I have always believed that asking questions are important.  Recently, I found a more elegant way to say what I believe:

“What shapes our lives are the questions we ask, refuse to ask, and never think to ask”     Sam Keene

It is true that if there is something new that we are doing, we need to ask question, no matter how we believe other people will perceive us for asking the question. You need information, ask for it.  And then there are questions that we cannot start to ask because we don’t know that there is a gap in our knowledge.

How do we know what that gap is?  Reading is one way but another way is to look to our supervisors for some mentorship.  The least you can do for yourself is ask humbly, what is it that I need to know/read/do to apply myself more effectively?  In the best case, our supervisors would demonstrate and role model for us so we can learn by exposure and watching but there are things that we don’t see or we don’t even know about.  So, ask.  Ask questions.  Engage senior level people, get them to talk to you about how they got to where they are, ask them what it is that drives them; ask them questions that will lead you to the how they feel about things instead of just WHAT made them do what they did (assuming you are asking for a GOOD situation and wondering about motivation).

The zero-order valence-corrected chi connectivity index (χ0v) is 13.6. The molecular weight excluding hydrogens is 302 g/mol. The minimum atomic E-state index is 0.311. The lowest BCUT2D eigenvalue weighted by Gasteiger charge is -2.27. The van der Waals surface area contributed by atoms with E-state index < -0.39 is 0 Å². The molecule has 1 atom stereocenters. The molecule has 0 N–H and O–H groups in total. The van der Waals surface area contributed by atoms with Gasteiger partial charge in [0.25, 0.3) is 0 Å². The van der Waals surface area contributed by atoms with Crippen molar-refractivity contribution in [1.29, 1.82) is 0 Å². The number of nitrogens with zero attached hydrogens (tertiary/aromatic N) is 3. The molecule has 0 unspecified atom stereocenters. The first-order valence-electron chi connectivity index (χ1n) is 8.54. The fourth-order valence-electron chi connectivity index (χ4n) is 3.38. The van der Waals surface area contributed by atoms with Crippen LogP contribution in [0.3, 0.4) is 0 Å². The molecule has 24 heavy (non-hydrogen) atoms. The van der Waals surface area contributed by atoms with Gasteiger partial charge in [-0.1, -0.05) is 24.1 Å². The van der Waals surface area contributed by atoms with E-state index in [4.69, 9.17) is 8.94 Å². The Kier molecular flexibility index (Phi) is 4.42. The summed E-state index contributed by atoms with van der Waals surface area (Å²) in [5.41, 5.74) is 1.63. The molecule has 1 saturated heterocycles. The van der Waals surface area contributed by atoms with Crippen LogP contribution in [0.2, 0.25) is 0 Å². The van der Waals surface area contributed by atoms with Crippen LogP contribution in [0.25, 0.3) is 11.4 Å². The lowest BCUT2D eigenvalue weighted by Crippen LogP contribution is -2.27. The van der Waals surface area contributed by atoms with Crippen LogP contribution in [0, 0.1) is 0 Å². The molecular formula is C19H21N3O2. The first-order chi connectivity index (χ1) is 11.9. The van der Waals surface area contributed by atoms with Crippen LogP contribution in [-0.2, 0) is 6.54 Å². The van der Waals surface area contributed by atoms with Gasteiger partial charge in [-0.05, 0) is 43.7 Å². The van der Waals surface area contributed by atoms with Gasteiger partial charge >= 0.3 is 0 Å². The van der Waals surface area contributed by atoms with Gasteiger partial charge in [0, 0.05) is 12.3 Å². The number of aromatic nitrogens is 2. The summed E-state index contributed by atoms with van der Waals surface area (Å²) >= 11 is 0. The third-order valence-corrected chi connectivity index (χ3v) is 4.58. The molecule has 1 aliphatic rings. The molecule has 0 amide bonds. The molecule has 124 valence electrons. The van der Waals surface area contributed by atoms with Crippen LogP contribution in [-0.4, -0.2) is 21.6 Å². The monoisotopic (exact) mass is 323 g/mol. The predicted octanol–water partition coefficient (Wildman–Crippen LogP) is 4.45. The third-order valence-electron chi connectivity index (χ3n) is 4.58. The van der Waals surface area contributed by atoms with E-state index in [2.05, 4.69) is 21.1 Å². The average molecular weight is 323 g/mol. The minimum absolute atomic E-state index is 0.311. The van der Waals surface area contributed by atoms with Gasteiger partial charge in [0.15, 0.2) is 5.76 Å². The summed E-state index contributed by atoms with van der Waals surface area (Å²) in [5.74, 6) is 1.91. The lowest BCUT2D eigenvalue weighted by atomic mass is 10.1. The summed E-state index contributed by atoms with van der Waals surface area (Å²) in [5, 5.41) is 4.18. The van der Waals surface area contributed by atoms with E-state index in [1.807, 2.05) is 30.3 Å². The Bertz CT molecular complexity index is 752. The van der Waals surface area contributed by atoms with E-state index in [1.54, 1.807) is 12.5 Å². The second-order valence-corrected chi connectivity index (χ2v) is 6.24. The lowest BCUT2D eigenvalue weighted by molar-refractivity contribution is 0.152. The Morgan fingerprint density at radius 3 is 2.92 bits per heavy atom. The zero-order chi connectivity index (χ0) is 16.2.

“How” questions help people open up and share their stories.  “What” questions, provides a factual statement, then it ends.  Ask for stories of how they overcame obstacles – maybe something similar to what you are facing now.

There are two types of supervisors, those that initiate the mentorship role by setting up at least monthly meetings with you and those that expect you to set up time with them.  I am more of the former because I have always believed that the higher up you go, the more you are there to serve; the greater your responsibility to reach out and coach/mentor your people.  Not everyone shares my philosophy.

If you have a supervisor that isn’t proactive about reaching out to you – reach out to them.  Ask the questions.  At this point, you have nothing to lose and everything to gain; increase your profile at work by being the one that is willing to learn and be the one that learns through others experiences; as much as possible make sure you don’t have any blind spots.  A possible shorter line to moving up, at the very least to learning.  Good luck.

image by: Matthias Ripp

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